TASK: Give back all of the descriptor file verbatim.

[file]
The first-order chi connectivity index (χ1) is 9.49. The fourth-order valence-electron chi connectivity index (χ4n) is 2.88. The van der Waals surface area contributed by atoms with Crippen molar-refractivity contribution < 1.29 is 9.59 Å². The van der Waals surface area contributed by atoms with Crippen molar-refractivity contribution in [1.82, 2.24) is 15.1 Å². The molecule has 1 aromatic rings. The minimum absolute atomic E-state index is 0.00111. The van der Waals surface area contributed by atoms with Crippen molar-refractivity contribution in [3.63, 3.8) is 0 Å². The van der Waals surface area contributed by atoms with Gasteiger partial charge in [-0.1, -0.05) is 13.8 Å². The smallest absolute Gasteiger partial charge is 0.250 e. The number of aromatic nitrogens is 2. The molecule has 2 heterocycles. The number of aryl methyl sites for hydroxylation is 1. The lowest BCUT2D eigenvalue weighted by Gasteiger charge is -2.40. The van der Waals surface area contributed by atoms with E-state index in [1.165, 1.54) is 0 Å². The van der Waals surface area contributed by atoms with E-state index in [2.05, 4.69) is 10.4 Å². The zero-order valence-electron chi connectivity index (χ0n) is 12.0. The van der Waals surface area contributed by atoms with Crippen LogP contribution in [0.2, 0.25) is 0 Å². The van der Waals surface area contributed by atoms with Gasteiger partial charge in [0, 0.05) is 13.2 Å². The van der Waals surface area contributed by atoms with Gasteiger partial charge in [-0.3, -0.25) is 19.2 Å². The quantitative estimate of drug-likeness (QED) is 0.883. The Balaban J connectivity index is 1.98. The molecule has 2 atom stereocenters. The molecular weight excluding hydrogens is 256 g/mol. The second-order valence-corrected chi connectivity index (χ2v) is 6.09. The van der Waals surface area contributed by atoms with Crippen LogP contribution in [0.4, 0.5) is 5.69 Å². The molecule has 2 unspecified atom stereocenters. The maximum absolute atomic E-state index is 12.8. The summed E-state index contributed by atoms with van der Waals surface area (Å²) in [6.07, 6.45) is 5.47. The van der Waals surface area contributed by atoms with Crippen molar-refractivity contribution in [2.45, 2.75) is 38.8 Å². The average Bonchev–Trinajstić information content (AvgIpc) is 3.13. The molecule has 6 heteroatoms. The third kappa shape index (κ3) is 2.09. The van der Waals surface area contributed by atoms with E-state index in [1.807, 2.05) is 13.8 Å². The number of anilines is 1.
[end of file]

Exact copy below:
The first-order chi connectivity index (χ1) is 9.49. The fourth-order valence-electron chi connectivity index (χ4n) is 2.88. The van der Waals surface area contributed by atoms with Crippen molar-refractivity contribution < 1.29 is 9.59 Å². The van der Waals surface area contributed by atoms with Crippen molar-refractivity contribution in [1.82, 2.24) is 15.1 Å². The molecule has 1 aromatic rings. The minimum absolute atomic E-state index is 0.00111. The van der Waals surface area contributed by atoms with Crippen molar-refractivity contribution in [3.63, 3.8) is 0 Å². The van der Waals surface area contributed by atoms with Gasteiger partial charge in [-0.1, -0.05) is 13.8 Å². The smallest absolute Gasteiger partial charge is 0.250 e. The number of aromatic nitrogens is 2. The molecule has 2 heterocycles. The number of aryl methyl sites for hydroxylation is 1. The lowest BCUT2D eigenvalue weighted by Gasteiger charge is -2.40. The van der Waals surface area contributed by atoms with E-state index in [1.165, 1.54) is 0 Å². The van der Waals surface area contributed by atoms with E-state index in [2.05, 4.69) is 10.4 Å². The zero-order valence-electron chi connectivity index (χ0n) is 12.0. The van der Waals surface area contributed by atoms with Crippen LogP contribution in [0.2, 0.25) is 0 Å². The van der Waals surface area contributed by atoms with Gasteiger partial charge in [0, 0.05) is 13.2 Å². The van der Waals surface area contributed by atoms with Gasteiger partial charge in [-0.3, -0.25) is 19.2 Å². The quantitative estimate of drug-likeness (QED) is 0.883. The Balaban J connectivity index is 1.98. The molecule has 2 atom stereocenters. The molecular weight excluding hydrogens is 256 g/mol. The second-order valence-corrected chi connectivity index (χ2v) is 6.09. The van der Waals surface area contributed by atoms with Crippen LogP contribution in [0.4, 0.5) is 5.69 Å². The molecule has 2 unspecified atom stereocenters. The maximum absolute atomic E-state index is 12.8. The summed E-state index contributed by atoms with van der Waals surface area (Å²) in [6.07, 6.45) is 5.47. The van der Waals surface area contributed by atoms with Crippen molar-refractivity contribution in [2.45, 2.75) is 38.8 Å². The average Bonchev–Trinajstić information content (AvgIpc) is 3.13. The molecule has 6 heteroatoms. The third kappa shape index (κ3) is 2.09. The van der Waals surface area contributed by atoms with E-state index in [1.807, 2.05) is 13.8 Å². The number of anilines is 1.